Lastly: If weak christians shall not be neglected, much less the strong. If Christ will not quench the smoaking flax, much less that which burns with a brighter flame. If he will not break the bruised reed, much less the strong cedars in his Lebanon.

"How soft the words my Saviour speaks;
How kind the promises he makes!
A bruised reed he never breaks,
Nor will be quench the smoking flax.

The humble poor he won't despise,
Nor on the contrite sinner frown;
His ear is open to their cries,
He quickly sends salvation down.

With humble souls he bears a part
In all the sorrows they endure:
Tender and gracious is his heart,
His promise is for ever sure.

Tho' press'd with fears on every side
They know not how the strife may end;
Yet he will soon the cause decide
And judgment unto victory send."

Necessity of Holiness.


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JER. xiii. 27.

Oh Jerusalem, wilt thou not be made clean! When shall it once be?

THUS may a minister address every one of his auditory. Oh man, thou hast need of cleansing! It is necessary both to thy present comfort, and eternal salvation. He only shall dwell in God's holy hill of Zion, who hath clean hands, and a pure heart. Wilt thou not be made clean; when shall it once be?

I. Let us attend to the question itself: Wilt thou not be made clean? And here the following things may be observed.

1. It is of great importance to be cleansed from the filth of sin, and is what should be sought after with the utmost seriousness. Cleansing sometimes respects the pardon of sin, which is a sovereign act of God, through the atoning sacrifice of Christ, who hath loved us, and washed from our sins in his own blood. But here it refers to the renovation of the heart, by the sanctifying influences of the holy Spirit. This also is one of the great blessings of the covenant of grace: I will sprinkle clean water upon you, and ye shall be clean: from all your filthiness, and from all your idols will I cleanse you. Ezek. xxxvi. 25.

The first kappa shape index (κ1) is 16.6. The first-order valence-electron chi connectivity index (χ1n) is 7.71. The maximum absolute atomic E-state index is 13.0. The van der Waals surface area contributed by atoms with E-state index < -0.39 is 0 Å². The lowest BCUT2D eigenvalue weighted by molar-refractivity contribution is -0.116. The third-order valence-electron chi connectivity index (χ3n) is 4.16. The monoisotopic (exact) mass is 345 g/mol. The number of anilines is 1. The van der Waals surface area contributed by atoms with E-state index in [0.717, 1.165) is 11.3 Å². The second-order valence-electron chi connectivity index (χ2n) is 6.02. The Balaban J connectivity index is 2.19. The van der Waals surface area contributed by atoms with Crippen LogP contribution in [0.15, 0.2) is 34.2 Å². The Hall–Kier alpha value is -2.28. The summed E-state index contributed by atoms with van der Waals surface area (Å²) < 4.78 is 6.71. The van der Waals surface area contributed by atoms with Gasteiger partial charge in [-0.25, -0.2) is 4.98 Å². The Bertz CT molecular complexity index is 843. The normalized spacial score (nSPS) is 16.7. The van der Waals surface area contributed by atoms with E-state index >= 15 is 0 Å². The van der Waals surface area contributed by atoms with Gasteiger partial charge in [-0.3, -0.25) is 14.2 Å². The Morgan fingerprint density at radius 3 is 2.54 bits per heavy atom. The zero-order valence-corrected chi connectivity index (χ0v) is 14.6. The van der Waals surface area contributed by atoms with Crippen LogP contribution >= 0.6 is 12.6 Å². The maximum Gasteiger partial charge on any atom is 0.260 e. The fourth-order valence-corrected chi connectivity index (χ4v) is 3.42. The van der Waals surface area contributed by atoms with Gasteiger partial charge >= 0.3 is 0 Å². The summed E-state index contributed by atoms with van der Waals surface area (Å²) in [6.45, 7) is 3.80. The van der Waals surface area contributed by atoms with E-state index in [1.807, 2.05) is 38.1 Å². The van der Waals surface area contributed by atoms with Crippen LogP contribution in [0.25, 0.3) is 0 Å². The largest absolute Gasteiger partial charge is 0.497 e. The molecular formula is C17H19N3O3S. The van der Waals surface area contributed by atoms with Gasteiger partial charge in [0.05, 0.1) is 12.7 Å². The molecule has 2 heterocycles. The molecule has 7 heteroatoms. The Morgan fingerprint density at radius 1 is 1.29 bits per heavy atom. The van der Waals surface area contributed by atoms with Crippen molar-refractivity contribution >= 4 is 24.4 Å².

2. Cleansing the heart from sin is the work of God. None of our efforts can here be availing. We can defile, but not purify ourselves. We may in some measure put away wickedness from our lives, but cannot remove one evil from the heart. Hence the language of David, Create in me a clean heart, and renew a right spirit within me : and of the Leper, Lord, if thou wilt, thou canst make me clean! creation is as much God's work as the old. He that cleanses from guilt, must also cleanse us from corruption; and Christ is made unto us sanctification, as well as righteousness and redemption. If ever we be saved, it must be by the washing of regeneration, and renewing of the holy Ghost; and that through the kindness and love of God our Saviour. Titus iii. 4-6.

The new

3. God has much at heart the sanctification of his people. There is a wonderful pathos in the words of our text they seem to express strong desire and ardent affection. The righteous Lord loveth righteousness; not only in himself, but in others also. Holiness is what he approves, and what he requires: for this is the will of God, even our sanctification. Were our eyes but once open to see its beauty, and did we but feel its necessity, our hearts would be set upon it too. To excite this desire, let us notice the divine expostulation-" Wilt thou not be made clean?" Surely thou wouldst, if thou wast not blind to thine own interest, and stupidly unconcerned about thine own happiness! Wilt thou not part with those lusts which will otherwise separate betwixt God and thee? Wilt thou renounce all the glories of heaven, to gratify thy sinful inclinations? Are the pleasures of sense superior to those of religion; the advantages of the world to be preferred to the loving kindness of God; and these momentary enjoyments to those rivers of pleasure which are at his right hand for evermore? Shall it be said, I would have cleansed